Monday, July 27, 2009

Dressing the tick...

The SEC made a temporary rule to prevent abusive shorting permanent. The rule requires the brokers to "promptly purchase or borrow shares to deliver on a short sale". Well, this is like an "up-tick" rule disguised. Who was the genius that eliminated the uptick rule? Maybe in a thinking-tank.

At least this makes sense...


Thursday, July 16, 2009


This is an snapshot of DevRiot latest build. It shows a run with a large amount of dynamic fixtures. Mainly System.Object in various shapes and forms (arrays, block arrays, etc) Depsite the number of failures, the execution times still are minimal. Enjoy!

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Monday, July 13, 2009


How many "job-less recoveries" can be sold? 2 or more? By all accounts (from left to right) the
growth experienced worldwide in the recent past was a direct cause of american consumer spending.

Now this group of people is overleveraged, with the lowest savings rate in the developed world, their 401K mostly wiped out, health coverage worries, delaying retirement, outsourced, etc.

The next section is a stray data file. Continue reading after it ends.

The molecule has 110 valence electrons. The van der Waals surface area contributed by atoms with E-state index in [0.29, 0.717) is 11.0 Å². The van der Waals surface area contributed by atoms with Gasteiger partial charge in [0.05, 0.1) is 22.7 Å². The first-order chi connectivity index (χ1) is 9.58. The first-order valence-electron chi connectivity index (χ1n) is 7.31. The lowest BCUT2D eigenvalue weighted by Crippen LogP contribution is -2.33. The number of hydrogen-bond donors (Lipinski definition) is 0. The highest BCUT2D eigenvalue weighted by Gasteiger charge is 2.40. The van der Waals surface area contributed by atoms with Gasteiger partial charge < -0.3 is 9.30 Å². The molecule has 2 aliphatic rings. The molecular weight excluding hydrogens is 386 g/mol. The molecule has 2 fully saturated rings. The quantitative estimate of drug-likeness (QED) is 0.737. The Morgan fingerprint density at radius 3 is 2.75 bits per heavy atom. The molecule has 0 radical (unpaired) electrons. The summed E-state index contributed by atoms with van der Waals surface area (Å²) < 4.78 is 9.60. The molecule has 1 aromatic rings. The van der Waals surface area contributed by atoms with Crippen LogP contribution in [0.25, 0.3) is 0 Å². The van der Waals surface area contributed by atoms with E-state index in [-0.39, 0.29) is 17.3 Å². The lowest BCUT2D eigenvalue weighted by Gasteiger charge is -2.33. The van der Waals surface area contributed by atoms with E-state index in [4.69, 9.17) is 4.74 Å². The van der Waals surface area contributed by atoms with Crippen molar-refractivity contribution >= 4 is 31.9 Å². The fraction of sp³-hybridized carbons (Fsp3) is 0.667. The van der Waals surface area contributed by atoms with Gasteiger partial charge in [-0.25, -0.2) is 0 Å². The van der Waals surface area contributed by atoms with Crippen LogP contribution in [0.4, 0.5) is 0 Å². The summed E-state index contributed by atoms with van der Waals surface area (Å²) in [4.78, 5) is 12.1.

Business spending? They need a reason to do that. It usually ends up being consumer spending/demand.

So the worldwide economy needs a consumer collective that picks up that tab.

Europeans: aging, Chinese/Indians: depending on somebody else's spending, Rest of Asia: ?, Latinamerica: thinking about "El Che" and other forms of wasting time. Africa: deeper problems.

Wouldn't it be funny that after all the real economic power lies in the people?


Monday, July 06, 2009

Short Flight update

The block arrays logic is smooth now. There is a little glitch when mixing and nesting different type of arrays like TypeA[,,][][,,][]. But we are working on it.

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Thursday, July 02, 2009


In the dramedy tradition of Latin-America politics, Honduras Supreme Court and Congress ousted an president who was clearly violating the constitution he was supposed to uphold.

Not even his own party backs him up. Honduras Congress deliberations have been unanimous in this regard.

The Honduras military has been following orders by Honduras Attorney General and Supreme Court.

Now OAS is going to explain Honduras Congress and Supreme Court how to interpret and apply the Honduras Constitution. Kind of presumptuous, I think, to explain two of three branches of a State how to interpret the law they have written.

The only article with some common sense is from The Economist, it ends suggesting to put the burden of the solution on foreign diplomats. But the solution has already been put in place by Honduras: oblige the president to follow the constitution.

Another who's on first? moment.